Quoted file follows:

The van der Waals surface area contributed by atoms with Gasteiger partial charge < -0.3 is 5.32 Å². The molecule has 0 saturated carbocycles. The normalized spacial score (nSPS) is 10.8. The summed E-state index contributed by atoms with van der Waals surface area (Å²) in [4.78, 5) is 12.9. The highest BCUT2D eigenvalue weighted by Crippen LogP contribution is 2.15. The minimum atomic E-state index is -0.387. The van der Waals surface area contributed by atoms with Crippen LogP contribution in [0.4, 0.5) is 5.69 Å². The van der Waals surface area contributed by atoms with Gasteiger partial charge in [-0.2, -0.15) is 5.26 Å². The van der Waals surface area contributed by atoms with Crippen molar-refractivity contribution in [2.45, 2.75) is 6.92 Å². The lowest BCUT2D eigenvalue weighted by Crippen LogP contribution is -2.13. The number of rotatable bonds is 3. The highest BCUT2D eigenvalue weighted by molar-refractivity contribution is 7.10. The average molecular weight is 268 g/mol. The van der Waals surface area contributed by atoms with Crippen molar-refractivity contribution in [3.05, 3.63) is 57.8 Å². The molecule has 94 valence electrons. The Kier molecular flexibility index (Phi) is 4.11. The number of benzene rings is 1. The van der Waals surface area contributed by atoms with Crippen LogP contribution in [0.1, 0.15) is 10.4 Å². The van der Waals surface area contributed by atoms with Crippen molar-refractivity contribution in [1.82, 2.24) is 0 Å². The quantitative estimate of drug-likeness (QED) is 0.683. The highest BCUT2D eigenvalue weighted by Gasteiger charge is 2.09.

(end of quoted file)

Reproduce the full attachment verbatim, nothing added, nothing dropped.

The van der Waals surface area contributed by atoms with Gasteiger partial charge < -0.3 is 5.32 Å². The molecule has 0 saturated carbocycles. The normalized spacial score (nSPS) is 10.8. The summed E-state index contributed by atoms with van der Waals surface area (Å²) in [4.78, 5) is 12.9. The highest BCUT2D eigenvalue weighted by Crippen LogP contribution is 2.15. The minimum atomic E-state index is -0.387. The van der Waals surface area contributed by atoms with Crippen LogP contribution in [0.4, 0.5) is 5.69 Å². The van der Waals surface area contributed by atoms with Gasteiger partial charge in [-0.2, -0.15) is 5.26 Å². The van der Waals surface area contributed by atoms with Crippen molar-refractivity contribution in [2.45, 2.75) is 6.92 Å². The lowest BCUT2D eigenvalue weighted by Crippen LogP contribution is -2.13. The number of rotatable bonds is 3. The highest BCUT2D eigenvalue weighted by molar-refractivity contribution is 7.10. The average molecular weight is 268 g/mol. The van der Waals surface area contributed by atoms with Crippen molar-refractivity contribution in [3.05, 3.63) is 57.8 Å². The molecule has 94 valence electrons. The Kier molecular flexibility index (Phi) is 4.11. The number of benzene rings is 1. The van der Waals surface area contributed by atoms with Crippen LogP contribution in [0.1, 0.15) is 10.4 Å². The van der Waals surface area contributed by atoms with Crippen molar-refractivity contribution in [1.82, 2.24) is 0 Å². The quantitative estimate of drug-likeness (QED) is 0.683. The highest BCUT2D eigenvalue weighted by Gasteiger charge is 2.09.